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J Neurochem. 2010 Sep;114(6):1781-91. doi: 10.1111/j.1471-4159.2010.06890.x. Epub 2010 Jul 27.

Dysregulation of striatal dopamine release in a mouse model of dystonia.

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Department of Physiology and Neuroscience, NYU School of Medicine, New York, NY 10016, USA.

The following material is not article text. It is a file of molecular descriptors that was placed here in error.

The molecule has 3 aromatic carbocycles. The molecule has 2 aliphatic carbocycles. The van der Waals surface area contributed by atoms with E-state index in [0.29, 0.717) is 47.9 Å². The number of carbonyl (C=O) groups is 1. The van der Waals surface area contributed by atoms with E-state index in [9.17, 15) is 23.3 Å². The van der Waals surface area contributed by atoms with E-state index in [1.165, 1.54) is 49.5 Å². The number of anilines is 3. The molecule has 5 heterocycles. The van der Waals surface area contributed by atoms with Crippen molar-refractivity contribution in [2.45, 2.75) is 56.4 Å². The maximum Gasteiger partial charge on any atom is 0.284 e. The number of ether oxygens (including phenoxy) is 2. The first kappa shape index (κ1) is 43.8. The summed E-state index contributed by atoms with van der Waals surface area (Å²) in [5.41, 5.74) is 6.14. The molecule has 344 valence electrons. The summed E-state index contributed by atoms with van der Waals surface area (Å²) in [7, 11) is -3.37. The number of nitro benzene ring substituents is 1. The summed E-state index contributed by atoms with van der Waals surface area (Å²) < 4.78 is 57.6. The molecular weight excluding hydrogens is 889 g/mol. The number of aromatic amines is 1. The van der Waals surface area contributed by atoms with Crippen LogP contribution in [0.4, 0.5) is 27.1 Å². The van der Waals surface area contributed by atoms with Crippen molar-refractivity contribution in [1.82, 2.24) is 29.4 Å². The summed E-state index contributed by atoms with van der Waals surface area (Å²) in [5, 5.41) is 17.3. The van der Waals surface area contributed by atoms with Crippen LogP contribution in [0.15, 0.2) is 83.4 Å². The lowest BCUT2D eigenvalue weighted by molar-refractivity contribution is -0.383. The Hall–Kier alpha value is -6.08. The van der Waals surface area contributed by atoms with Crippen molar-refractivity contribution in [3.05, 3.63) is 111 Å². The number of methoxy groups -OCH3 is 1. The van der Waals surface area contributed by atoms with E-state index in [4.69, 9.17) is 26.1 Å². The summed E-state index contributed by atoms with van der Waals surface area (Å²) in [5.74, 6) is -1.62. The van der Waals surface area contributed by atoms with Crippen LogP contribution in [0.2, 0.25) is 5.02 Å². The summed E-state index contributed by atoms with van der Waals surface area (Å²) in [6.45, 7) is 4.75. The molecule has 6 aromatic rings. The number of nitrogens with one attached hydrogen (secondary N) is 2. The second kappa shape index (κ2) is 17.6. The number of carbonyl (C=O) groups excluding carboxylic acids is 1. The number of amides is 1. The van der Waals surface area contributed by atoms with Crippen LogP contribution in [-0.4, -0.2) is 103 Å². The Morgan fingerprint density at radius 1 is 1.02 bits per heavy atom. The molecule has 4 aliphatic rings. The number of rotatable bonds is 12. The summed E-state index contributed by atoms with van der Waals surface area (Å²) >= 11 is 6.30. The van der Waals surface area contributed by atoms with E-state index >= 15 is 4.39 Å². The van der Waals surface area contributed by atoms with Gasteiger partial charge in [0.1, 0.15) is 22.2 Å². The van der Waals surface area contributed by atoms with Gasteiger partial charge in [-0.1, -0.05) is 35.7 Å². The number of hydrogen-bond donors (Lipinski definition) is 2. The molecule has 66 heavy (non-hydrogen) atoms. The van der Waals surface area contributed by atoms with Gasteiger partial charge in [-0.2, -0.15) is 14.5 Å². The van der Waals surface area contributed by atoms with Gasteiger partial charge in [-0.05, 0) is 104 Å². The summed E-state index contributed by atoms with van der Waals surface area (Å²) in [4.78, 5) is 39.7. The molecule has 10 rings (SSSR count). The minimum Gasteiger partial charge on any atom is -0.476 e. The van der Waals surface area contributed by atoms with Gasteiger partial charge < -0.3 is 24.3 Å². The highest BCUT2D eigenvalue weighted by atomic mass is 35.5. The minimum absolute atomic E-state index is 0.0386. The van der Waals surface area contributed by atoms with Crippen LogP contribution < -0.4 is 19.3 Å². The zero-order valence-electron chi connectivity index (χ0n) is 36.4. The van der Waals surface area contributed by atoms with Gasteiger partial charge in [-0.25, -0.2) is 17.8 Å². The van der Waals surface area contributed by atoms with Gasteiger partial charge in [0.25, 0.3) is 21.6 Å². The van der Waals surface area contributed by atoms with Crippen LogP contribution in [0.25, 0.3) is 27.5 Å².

Dystonia is a neurological disorder characterized by involuntary movements. We examined striatal dopamine (DA) function in hyperactive transgenic (Tg) mice generated as a model of dystonia. Evoked extracellular DA concentration was monitored with carbon-fiber microelectrodes and fast-scan cyclic voltammetry in striatal slices from non-Tg mice, Tg mice with a positive motor phenotype, and phenotype-negative Tg littermates. Peak single-pulse evoked extracellular DA concentration was significantly lower in phenotype-positive mice than in non-Tg or phenotype-negative mice, but indistinguishable between non-Tg and phenotype-negative mice. Phenotype-positive mice also had higher functional D2 DA autoreceptor sensitivity than non-Tg mice, which would be consistent with lower extracellular DA concentration in vivo. Multiple-pulse (phasic) stimulation (five pulses, 10-100 Hz) revealed an enhanced frequency dependence of evoked DA release in phenotype-positive versus non-Tg or phenotype-negative mice, which was exacerbated when extracellular Ca(2+) concentration was lowered. Enhanced sensitivity to phasic stimulation in phenotype-positive mice was reminiscent of the pattern seen with antagonism of nicotinic acetylcholine receptors. Consistent with a role for altered cholinergic regulation, the difference in phasic responsiveness among groups was lost when nicotinic receptors were blocked by mecamylamine. Together, these data implicate compromised DA release regulation, possibly from cholinergic dysfunction, in the motor symptoms of this dystonia model.

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